Don’t limit your listening to podcasts. Audiobooks are a great way to supplement your reading if you’re afraid you really don’t have a lot of time. Text-to-voice is a great feature on Kindle (and probably other e-readers, though I am not familiar with them) that will read you books out loud in an electronic voice. It’s not the most exciting way to listen to books, but it will help you dive in and you’ll learn a bunch. Another avenue to explore is listening to debates. Look up debates on topics your interested in, or find your favorite scholar and see if they have done any debates. It’s a great way to learn how to engage. Finally, look for lectures available for free. Very often, you’ll be able to find lectures on topics your interested in just by using Google to search for them. Again, this will supplement the materials you’re reading and expand your knowledge of the areas in which you are interested.
I can’t emphasize how important I have found the practice of listening to lectures/debates/audiobooks/podcasts. I listen to them while I’m brushing my teeth, working out, doing dishes/laundry, etc. The amount of material you can consume in those times you might normally not be listening to anything is astounding. Use that time!
If you’re going to engage in apologetics (or, really, any other field), you should try to get a feel for the trends and interest of those who are working in the same area. Try reading a blog article or two each week related to your interests. Don’t make this take away from your reading goal for books above. Think about it this way: do you spend a lot of time reading pointless junk from Facebook? (I’ll confess right now: I really do.) Why not use that time to read a couple blog posts you’re interested instead.
While we’re on the topic of blogs, don’t forget to comment on others’ blogs. Not only will this draw them to reciprocate, but it will also help you practice writing in a way which engages you with the topics in which you’re interested.
Try writing a blog yourself. It will bring along people who agree and disagree and give you a feel for how to handle such discussions.
Utilize Facebook and other social media to engage with scholars in the field. Find groups which discuss your areas of interest and join them. You’ll be surprised by how much you can learn if you just look for a little bit.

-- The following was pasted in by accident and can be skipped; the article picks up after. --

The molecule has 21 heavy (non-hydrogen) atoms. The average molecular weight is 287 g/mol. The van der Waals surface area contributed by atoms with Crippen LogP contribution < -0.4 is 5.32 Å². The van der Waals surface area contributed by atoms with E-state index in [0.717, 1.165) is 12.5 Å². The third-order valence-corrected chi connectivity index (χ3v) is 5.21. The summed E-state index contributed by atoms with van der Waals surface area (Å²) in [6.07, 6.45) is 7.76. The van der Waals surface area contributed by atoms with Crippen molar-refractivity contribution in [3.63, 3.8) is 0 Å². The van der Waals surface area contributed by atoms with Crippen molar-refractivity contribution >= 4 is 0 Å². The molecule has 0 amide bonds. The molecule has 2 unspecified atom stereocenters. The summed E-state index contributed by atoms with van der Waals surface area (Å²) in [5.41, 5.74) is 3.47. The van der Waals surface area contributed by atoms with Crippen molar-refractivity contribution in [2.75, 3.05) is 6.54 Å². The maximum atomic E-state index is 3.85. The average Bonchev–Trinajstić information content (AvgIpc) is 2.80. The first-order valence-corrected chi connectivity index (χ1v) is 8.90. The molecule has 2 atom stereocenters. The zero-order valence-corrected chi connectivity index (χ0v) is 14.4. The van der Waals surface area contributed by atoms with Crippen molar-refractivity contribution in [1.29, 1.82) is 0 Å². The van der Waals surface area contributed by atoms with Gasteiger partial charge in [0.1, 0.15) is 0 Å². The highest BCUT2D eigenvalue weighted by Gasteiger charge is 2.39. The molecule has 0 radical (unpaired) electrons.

Avoid Wasting Time
Look, I already admitted I’m a big offender from wasting time on Facebook, but let’s just promise each other we’re going to try to stop that. I’m not saying you need to ignore friends and family. But if you do what I do, you spend a lot of time just scrolling through your feed looking at things that really don’t interest you because it’s mindless and vaguely entertaining. Sound familiar? Why not use that time to read a blog post, listen to a lecture, or send a message to someone else whose opinion you value about a topic you’re interested in? I bet you and I can get a lot more done if we do that.
Whatever your time-waster is, try to cut down on it. There is nothing wrong with taking a break. Let me be clear on that. I find my best way to take a break is to play some video games or read some science fiction and just zone out for a bit. Don’t give up on the things you love for the sake of scholarship. But if you find you’re really just wasting time for the sake of wasting time; cut it out! You have better things to do, and so do I!
Do What You Enjoy!
Be sure to remember you don’t need to have your nose to the grindstone 100% of the time. Make time for the things you enjoy, whether that is reading science fiction novels or watching your favorite TV show. Keep some “you time” for enjoying things outside of scholarship so that you don’t burn yourself out.
Stay Focused on the Goal
What are you working towards? Keep that in mind as you structure your reading, listening, and other studying. It’s fine to read outside that area, but you should always try to remain focused primarily upon your goal.
It is also incredibly important not to become entirely engrossed in studying. As Christians, we need to keep our “eye on the prize” and pursue our worship of and relationship with our Lord and Savior. Make time to read Scripture. Have it be a daily routine: a time to worship through commitment to Christ.